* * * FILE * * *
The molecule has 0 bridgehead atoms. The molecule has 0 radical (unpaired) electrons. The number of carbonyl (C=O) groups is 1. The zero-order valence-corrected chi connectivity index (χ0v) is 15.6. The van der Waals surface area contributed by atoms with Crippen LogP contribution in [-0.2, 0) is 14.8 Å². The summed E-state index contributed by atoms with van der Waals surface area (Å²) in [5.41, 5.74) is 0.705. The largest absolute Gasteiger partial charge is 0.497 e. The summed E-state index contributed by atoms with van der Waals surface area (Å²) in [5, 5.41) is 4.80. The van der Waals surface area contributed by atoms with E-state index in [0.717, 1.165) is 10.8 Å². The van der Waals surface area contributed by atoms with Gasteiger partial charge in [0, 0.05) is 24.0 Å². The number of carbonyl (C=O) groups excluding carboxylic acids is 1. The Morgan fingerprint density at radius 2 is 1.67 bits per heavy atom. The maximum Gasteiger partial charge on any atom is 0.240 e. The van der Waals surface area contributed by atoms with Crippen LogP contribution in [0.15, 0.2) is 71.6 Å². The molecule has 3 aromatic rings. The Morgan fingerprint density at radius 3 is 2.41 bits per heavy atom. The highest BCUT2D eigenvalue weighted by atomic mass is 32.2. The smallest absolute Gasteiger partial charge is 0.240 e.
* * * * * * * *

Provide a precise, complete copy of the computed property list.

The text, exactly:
The molecule has 0 bridgehead atoms. The molecule has 0 radical (unpaired) electrons. The number of carbonyl (C=O) groups is 1. The zero-order valence-corrected chi connectivity index (χ0v) is 15.6. The van der Waals surface area contributed by atoms with Crippen LogP contribution in [-0.2, 0) is 14.8 Å². The summed E-state index contributed by atoms with van der Waals surface area (Å²) in [5.41, 5.74) is 0.705. The largest absolute Gasteiger partial charge is 0.497 e. The summed E-state index contributed by atoms with van der Waals surface area (Å²) in [5, 5.41) is 4.80. The van der Waals surface area contributed by atoms with E-state index in [0.717, 1.165) is 10.8 Å². The van der Waals surface area contributed by atoms with Gasteiger partial charge in [0, 0.05) is 24.0 Å². The number of carbonyl (C=O) groups excluding carboxylic acids is 1. The Morgan fingerprint density at radius 2 is 1.67 bits per heavy atom. The maximum Gasteiger partial charge on any atom is 0.240 e. The van der Waals surface area contributed by atoms with Crippen LogP contribution in [0.15, 0.2) is 71.6 Å². The molecule has 3 aromatic rings. The Morgan fingerprint density at radius 3 is 2.41 bits per heavy atom. The highest BCUT2D eigenvalue weighted by atomic mass is 32.2. The smallest absolute Gasteiger partial charge is 0.240 e.